In October 2004, Congress passed the American Jobs Creation Act of 2004, which added Section 409A to the Internal Revenue Code. Section 409A imposes significant restrictions on the form and operation of nonqualified deferred compensation plans (“NDCPs”). Failure to comply with Section 409A subjects amounts deferred under the NDCP to immediate taxation, as well as a 20% excise tax.
On September 29, 2005, the IRS issued extensive proposed regulations regarding Section 409A. While the proposed regulations incorporate many of the issues that the IRS addressed in a previously issued Notice (Notice 2005-1), they also provide guidance on the scope of Section 409A and clarify the rules for deferral elections and distributions under plans subject to Section 409A.
The proposed regulations generally allow employers that sponsor NDCPs to wait until December 31, 2006, to amend their plans to comply with Section 409A. However, all NDCPs that are subject to Section 409A must currently be operated in good faith compliance with Section 409A. In addition, as described below, employers may wish to take certain actions before the end of 2005 to avoid the application of certain aspects of this new law.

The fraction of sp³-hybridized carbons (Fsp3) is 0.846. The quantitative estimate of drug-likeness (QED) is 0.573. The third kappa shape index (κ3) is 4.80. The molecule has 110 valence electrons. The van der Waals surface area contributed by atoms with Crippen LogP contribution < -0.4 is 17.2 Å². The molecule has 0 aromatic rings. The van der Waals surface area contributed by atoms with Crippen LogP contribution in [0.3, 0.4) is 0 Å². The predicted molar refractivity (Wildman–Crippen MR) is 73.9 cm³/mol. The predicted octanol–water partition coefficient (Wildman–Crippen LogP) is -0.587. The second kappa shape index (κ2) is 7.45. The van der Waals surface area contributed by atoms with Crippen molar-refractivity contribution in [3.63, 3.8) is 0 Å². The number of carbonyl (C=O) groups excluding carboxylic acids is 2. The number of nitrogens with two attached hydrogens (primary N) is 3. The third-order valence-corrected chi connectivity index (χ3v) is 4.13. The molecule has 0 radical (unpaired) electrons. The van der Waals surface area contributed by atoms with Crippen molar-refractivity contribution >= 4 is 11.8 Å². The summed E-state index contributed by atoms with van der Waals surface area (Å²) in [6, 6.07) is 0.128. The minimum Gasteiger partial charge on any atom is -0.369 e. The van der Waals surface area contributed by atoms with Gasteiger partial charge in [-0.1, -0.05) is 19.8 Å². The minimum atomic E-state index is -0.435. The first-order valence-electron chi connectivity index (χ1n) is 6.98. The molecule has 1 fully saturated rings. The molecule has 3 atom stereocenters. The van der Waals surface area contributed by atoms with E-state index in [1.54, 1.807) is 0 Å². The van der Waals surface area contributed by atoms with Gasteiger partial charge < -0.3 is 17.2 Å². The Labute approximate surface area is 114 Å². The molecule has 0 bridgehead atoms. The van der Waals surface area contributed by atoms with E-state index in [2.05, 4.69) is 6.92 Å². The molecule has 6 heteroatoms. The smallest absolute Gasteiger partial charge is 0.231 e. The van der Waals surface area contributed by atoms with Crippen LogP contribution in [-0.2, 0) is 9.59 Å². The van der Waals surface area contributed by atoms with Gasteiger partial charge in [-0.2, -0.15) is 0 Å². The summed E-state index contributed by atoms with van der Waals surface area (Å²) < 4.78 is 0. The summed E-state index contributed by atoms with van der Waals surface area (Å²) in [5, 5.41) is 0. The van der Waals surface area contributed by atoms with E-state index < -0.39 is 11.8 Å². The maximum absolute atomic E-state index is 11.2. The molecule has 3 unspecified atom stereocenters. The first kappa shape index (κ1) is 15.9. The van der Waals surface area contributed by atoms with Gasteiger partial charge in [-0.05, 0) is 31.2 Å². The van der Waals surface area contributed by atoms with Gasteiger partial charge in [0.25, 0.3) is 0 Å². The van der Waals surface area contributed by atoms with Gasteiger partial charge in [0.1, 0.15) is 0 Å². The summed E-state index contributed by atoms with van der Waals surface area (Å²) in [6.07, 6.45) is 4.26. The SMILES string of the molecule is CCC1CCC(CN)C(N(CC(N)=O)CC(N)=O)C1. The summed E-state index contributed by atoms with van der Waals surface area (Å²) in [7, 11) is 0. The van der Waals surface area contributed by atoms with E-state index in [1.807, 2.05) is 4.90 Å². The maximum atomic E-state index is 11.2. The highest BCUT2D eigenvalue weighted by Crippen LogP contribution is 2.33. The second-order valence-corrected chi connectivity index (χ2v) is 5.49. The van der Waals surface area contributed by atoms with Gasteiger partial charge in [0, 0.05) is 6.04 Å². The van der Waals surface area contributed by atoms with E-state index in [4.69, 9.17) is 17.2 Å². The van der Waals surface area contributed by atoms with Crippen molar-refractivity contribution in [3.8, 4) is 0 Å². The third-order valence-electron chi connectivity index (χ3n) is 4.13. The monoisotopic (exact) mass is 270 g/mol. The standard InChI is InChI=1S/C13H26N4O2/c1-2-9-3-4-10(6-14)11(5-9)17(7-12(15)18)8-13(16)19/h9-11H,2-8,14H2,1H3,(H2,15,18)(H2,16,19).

Scope of Section 409A
The proposed regulations apply to amounts deferred after December 31, 2004 under plans (other than certain retirement plans, such as qualified plans, 403(b) plans and eligible 457(b) plans) that provide for the “deferral of compensation.” They also apply to amounts deferred prior to December 31, 2004, under plans that are materially amended on or after October 3, 2004. Significantly, a “plan” of deferred compensation can include even a single agreement to provide future compensation to a single employee.